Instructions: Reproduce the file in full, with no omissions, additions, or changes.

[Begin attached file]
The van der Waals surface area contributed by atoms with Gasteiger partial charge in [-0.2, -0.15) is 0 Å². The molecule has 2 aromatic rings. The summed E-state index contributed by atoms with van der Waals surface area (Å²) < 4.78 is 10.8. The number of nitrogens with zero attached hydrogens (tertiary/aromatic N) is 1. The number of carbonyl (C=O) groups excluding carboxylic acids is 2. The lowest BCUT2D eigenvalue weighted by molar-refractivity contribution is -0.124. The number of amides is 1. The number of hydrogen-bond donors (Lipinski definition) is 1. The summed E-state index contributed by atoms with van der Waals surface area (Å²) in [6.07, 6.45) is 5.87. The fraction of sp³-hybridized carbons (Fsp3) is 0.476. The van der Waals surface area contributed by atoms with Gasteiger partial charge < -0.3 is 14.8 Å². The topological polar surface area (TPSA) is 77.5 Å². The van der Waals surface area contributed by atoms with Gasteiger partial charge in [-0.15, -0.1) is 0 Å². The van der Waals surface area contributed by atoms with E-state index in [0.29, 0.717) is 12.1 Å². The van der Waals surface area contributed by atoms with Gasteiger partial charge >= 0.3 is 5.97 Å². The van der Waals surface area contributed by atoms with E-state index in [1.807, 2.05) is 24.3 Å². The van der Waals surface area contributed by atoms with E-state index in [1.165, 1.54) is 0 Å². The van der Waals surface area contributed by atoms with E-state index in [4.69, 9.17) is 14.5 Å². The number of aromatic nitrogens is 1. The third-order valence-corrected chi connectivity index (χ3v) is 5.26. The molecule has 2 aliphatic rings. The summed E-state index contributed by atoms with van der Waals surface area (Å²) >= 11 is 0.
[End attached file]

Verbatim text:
The van der Waals surface area contributed by atoms with Gasteiger partial charge in [-0.2, -0.15) is 0 Å². The molecule has 2 aromatic rings. The summed E-state index contributed by atoms with van der Waals surface area (Å²) < 4.78 is 10.8. The number of nitrogens with zero attached hydrogens (tertiary/aromatic N) is 1. The number of carbonyl (C=O) groups excluding carboxylic acids is 2. The lowest BCUT2D eigenvalue weighted by molar-refractivity contribution is -0.124. The number of amides is 1. The number of hydrogen-bond donors (Lipinski definition) is 1. The summed E-state index contributed by atoms with van der Waals surface area (Å²) in [6.07, 6.45) is 5.87. The fraction of sp³-hybridized carbons (Fsp3) is 0.476. The van der Waals surface area contributed by atoms with Gasteiger partial charge < -0.3 is 14.8 Å². The topological polar surface area (TPSA) is 77.5 Å². The van der Waals surface area contributed by atoms with Gasteiger partial charge in [-0.15, -0.1) is 0 Å². The van der Waals surface area contributed by atoms with E-state index in [0.29, 0.717) is 12.1 Å². The van der Waals surface area contributed by atoms with Gasteiger partial charge >= 0.3 is 5.97 Å². The van der Waals surface area contributed by atoms with E-state index in [1.807, 2.05) is 24.3 Å². The van der Waals surface area contributed by atoms with E-state index in [1.165, 1.54) is 0 Å². The van der Waals surface area contributed by atoms with E-state index in [4.69, 9.17) is 14.5 Å². The number of aromatic nitrogens is 1. The third-order valence-corrected chi connectivity index (χ3v) is 5.26. The molecule has 2 aliphatic rings. The summed E-state index contributed by atoms with van der Waals surface area (Å²) >= 11 is 0.